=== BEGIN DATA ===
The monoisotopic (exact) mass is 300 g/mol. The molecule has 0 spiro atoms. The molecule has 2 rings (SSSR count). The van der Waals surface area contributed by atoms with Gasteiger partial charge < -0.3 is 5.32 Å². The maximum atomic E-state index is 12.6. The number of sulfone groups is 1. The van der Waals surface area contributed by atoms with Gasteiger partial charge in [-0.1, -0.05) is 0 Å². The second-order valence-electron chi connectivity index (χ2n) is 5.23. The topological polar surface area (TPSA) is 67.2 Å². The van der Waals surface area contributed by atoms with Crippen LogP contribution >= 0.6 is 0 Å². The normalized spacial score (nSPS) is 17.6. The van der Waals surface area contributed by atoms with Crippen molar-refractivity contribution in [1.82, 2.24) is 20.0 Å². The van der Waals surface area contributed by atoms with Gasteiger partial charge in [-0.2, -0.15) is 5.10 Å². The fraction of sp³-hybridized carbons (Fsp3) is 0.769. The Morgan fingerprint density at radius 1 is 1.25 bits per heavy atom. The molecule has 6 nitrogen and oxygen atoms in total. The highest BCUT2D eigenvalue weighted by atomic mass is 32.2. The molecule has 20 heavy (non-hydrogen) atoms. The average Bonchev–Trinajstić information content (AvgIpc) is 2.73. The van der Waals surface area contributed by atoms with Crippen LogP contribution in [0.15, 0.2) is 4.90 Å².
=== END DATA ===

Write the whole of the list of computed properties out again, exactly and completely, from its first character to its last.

The monoisotopic (exact) mass is 300 g/mol. The molecule has 0 spiro atoms. The molecule has 2 rings (SSSR count). The van der Waals surface area contributed by atoms with Gasteiger partial charge < -0.3 is 5.32 Å². The maximum atomic E-state index is 12.6. The number of sulfone groups is 1. The van der Waals surface area contributed by atoms with Gasteiger partial charge in [-0.1, -0.05) is 0 Å². The second-order valence-electron chi connectivity index (χ2n) is 5.23. The topological polar surface area (TPSA) is 67.2 Å². The van der Waals surface area contributed by atoms with Crippen LogP contribution >= 0.6 is 0 Å². The normalized spacial score (nSPS) is 17.6. The van der Waals surface area contributed by atoms with Crippen molar-refractivity contribution in [1.82, 2.24) is 20.0 Å². The van der Waals surface area contributed by atoms with Gasteiger partial charge in [-0.2, -0.15) is 5.10 Å². The fraction of sp³-hybridized carbons (Fsp3) is 0.769. The Morgan fingerprint density at radius 1 is 1.25 bits per heavy atom. The molecule has 6 nitrogen and oxygen atoms in total. The highest BCUT2D eigenvalue weighted by atomic mass is 32.2. The molecule has 20 heavy (non-hydrogen) atoms. The average Bonchev–Trinajstić information content (AvgIpc) is 2.73. The van der Waals surface area contributed by atoms with Crippen LogP contribution in [0.15, 0.2) is 4.90 Å².